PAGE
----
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Battery-powered relief

One of my patients has been prescribed a sumatriptan transdermal patch for migraine. What do I need to know about this unique drug delivery system? -L.J., MASS.

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FDA-approved for treating migraine headaches, the sumatriptan iontophoretic transdermal system (Zecuity) is a battery-powered patch indicated for acute treatment of migraine with or without an aura in adults. To use this drug delivery system, the patient applies a patch to dry, intact, nonirritated skin of the upper arm or thigh at the onset of migraine symptoms and presses a button to deliver a 6.5-mg dose of sumatriptan, which is absorbed through the skin over 4 hours. An activation light signals drug delivery; when it turns off, the patient removes the patch and disposes of it according to state and local regulations. If pain continues or returns, the patient can apply a new patch to the opposite arm or leg and administer a second dose, but no sooner than 2 hours after the first dose. The patient should take no more than 2 doses in a 24-hour period. Consult the product insert for more information.



Zecuity (sumatriptan ionophoetic transdermal system). Prescribing information.



Keeping the medical record under wraps

I'm caring for an older adult with advanced Alzheimer disease who was admitted to the hospital with pneumonia and malnutrition. She lives with her son, who has her power of attorney for healthcare. Suspecting elder abuse or neglect, the patient's healthcare provider is refusing to let the son see her medical record. Doesn't the Healthcare Insurance Portability and Accountability Act (HIPAA) require the provider to grant him access?-D.E., N.Y.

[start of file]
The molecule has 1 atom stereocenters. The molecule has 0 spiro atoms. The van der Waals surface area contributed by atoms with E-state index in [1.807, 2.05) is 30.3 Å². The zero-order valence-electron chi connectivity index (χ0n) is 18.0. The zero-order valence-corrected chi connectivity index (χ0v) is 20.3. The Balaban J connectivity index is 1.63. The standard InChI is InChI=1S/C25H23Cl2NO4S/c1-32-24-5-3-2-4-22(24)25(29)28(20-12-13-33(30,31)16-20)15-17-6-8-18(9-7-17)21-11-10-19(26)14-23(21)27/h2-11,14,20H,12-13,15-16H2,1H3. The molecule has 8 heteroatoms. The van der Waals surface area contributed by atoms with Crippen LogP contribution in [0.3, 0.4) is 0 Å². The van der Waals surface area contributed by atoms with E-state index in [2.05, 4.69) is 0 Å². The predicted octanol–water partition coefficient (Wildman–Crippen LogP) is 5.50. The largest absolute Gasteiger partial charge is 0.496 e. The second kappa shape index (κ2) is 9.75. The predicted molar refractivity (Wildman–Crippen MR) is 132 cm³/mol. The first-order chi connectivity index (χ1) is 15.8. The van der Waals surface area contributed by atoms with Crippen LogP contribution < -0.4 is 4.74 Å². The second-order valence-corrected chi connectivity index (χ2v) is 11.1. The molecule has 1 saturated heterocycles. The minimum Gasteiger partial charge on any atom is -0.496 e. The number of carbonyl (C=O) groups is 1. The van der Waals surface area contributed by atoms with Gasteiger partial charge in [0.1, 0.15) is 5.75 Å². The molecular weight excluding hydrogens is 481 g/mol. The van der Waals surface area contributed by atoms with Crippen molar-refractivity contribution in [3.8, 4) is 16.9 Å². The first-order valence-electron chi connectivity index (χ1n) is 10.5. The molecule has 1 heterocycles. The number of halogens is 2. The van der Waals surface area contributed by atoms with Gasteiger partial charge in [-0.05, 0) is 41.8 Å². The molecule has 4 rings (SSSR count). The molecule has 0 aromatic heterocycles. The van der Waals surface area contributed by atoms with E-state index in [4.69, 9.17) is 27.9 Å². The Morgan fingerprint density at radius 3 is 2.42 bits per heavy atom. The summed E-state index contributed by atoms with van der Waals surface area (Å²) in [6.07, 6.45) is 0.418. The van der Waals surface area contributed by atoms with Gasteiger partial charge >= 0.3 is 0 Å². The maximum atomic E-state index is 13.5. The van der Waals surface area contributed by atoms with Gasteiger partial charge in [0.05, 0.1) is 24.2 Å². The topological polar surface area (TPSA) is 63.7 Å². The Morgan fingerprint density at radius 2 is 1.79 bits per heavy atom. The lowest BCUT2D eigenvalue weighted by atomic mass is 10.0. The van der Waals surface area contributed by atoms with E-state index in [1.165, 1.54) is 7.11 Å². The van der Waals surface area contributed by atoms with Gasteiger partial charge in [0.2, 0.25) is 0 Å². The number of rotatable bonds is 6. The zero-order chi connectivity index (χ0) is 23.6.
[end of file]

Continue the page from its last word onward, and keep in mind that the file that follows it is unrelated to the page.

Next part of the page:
Not necessarily. As a general rule, someone with power of attorney for healthcare is considered the patient's personal representative and thus entitled to full access to the patient's medical records. But if the patient's healthcare provider suspects that the patient is a victim of domestic violence, abuse, or neglect by the personal representative, he or she "may choose not to treat that person as the individual's personal representative, if in the exercise of professional judgment, doing so would not be in the best interests of the individual."1 Under HIPAA, this exception also applies to suspected child abuse or neglect.



1. U.S. Department of Health and Human Services. Health information privacy. [Context Link]



Clearing secretions like magic

After my patient underwent sinus surgery, her surgeon said she could use a neti pot to help keep her nasal passages clear. What's this device and how does it work?-K.V., ILL.


Designed for mechanical nasal irrigation, the neti pot is a small plastic or ceramic device that may resemble a little teapot or Aladdin's magic lamp. The pot may be packaged with a powdered saline mixture that patients reconstitute with water before use, or patients can make their own saline solutions. The patient places the pot's tip snugly against one nostril and, while tilting the head away from the pot, allows the solution to flow gently into the nostril until solution exits from the opposite nostril. The process is repeated for the opposite nostril.


Although the neti pot is generally safe and effective for clearing nasal secretions, warn the patient to take precautions to prevent infections. In 2011, two deaths from amebic encephalitis were linked to improper use of neti pots.1


Per the CDC and FDA, the saline solution must be made with distilled, filtered, sterile, or boiled and cooled water-not tap water unless it's been filtered or boiled. Boiled water can be safely stored in a clean closed container for up to 24 hours before use. The pot should be rinsed with safe water after use and allowed to air dry. Patients should discard or replace the pot after several months of use as directed by the manufacturer.1-3




1. FDA. Is rinsing your sinuses safe? 2013. [Context Link]


2. CDC. Sinus rinsing and Neti pots.


3. Li JTC. What is a Neti pot? And why would you use one? 2012. Mayo Clinic. [Context Link]